Human Rights

Patricio Ortiz Montenegro: political refugee or escaped terrorist?

SANTIAGO – Red flags, dozens of people cheering at the gate and numerous journalists: it looked like a movie star arrived when Patricio Ortiz Montenegro landed at the airport of Santiago. But with a prison escape and a murdered police officer on his name, Ortiz is anything but the entertainment star. His return to Chile, after 23 years in exile, has met heavy criticism from Chilean politicians.

The last time Patricio Ortiz Montenegro had touched ground in Chile was when he jumped into the basket hanging under the helicopter that helped him and three fellow inmates escape from a Santiago high-security prison. The former member of the Manuel Rodríguez Patriotic Front (FPMR) guerilla  was serving 20 years in prison for the killing of a police officer.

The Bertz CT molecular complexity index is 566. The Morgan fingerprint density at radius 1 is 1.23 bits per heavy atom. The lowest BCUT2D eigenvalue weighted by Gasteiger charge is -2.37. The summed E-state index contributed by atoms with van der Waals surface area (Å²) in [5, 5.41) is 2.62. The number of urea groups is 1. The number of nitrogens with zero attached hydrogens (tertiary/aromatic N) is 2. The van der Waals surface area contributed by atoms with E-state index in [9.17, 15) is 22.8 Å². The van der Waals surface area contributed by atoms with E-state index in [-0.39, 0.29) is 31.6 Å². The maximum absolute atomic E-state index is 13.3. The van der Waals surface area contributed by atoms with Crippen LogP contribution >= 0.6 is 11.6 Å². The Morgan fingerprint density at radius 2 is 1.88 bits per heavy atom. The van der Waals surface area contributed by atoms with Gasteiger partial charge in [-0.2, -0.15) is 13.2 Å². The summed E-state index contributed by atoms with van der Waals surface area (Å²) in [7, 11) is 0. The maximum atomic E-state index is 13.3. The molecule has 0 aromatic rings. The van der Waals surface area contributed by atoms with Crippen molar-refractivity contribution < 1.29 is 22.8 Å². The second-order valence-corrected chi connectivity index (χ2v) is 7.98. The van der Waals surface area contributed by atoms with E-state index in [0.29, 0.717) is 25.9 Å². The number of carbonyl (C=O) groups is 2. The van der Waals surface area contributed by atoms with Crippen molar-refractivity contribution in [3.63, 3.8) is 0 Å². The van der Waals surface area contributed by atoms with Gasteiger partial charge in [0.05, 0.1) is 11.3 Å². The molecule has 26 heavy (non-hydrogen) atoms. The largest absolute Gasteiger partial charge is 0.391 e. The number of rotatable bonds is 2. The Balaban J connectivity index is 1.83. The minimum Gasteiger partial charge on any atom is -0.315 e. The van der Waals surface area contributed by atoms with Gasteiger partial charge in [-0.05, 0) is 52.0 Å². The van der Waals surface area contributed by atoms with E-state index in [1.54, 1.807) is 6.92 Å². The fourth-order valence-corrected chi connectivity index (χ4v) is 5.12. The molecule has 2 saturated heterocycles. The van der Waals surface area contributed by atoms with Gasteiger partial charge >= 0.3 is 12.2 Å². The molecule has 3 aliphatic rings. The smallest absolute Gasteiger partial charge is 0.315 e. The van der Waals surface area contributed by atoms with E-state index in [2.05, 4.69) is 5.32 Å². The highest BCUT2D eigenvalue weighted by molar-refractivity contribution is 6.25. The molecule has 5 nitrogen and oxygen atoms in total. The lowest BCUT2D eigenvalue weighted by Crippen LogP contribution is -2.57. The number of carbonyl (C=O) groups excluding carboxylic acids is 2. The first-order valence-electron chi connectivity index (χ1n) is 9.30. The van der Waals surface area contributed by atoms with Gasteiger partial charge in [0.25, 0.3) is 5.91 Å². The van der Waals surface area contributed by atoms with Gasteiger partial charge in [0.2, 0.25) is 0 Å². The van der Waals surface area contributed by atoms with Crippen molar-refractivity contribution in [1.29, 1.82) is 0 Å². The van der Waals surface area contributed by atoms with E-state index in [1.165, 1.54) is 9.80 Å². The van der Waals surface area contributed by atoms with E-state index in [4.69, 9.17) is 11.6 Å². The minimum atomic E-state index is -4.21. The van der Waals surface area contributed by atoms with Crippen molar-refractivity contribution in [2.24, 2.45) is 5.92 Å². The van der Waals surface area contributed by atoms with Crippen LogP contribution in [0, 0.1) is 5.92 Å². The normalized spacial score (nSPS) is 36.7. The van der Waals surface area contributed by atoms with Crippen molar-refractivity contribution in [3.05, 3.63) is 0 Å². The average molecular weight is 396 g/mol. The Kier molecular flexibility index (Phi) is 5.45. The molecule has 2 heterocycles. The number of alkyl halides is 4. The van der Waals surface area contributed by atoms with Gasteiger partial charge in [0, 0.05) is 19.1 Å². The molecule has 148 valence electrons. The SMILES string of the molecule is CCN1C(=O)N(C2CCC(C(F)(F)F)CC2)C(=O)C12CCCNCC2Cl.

But December 30, 1996, during yard time, a helicopter landed, shooting at the guards and ensuring that four front men of the leftist guerrilla could board. Apart from Patricio Ortiz, Mauricio Hernández Norambuena, Pablo Muñoz Hoffmann and Ricardo Palma Salamanca managed to escape. They were all convicted for assassinations during or after the military dictatorship.

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Political refugee or terrorist?

One year later, Ortiz arrived in Switzerland, where he was held in prison for one year. Chile demanded his extradition, but without success, mainly due to the lobbying of human rights organizations who considered Ortiz a political refugee.

Now, more than twenty years later, Ortiz has obtained the Swiss nationality and lives with his family in Zürich. Announcing his return to Chile, he stepped on the toes of various right-wing politicians, who still consider Ortiz a terrorist – although the Supreme Court last year suspended the warrant for Ortiz´s arrest.

Ortiz stayed in Switzerland out of fear for being arrested in another country and told press he will only stay in Chile for three weeks. Upon his arrival he told waiting journalists: “I arrive a free man. I return with dignity and I am looking forward to meeting my brothers again. I am part of the resistance in this country.”

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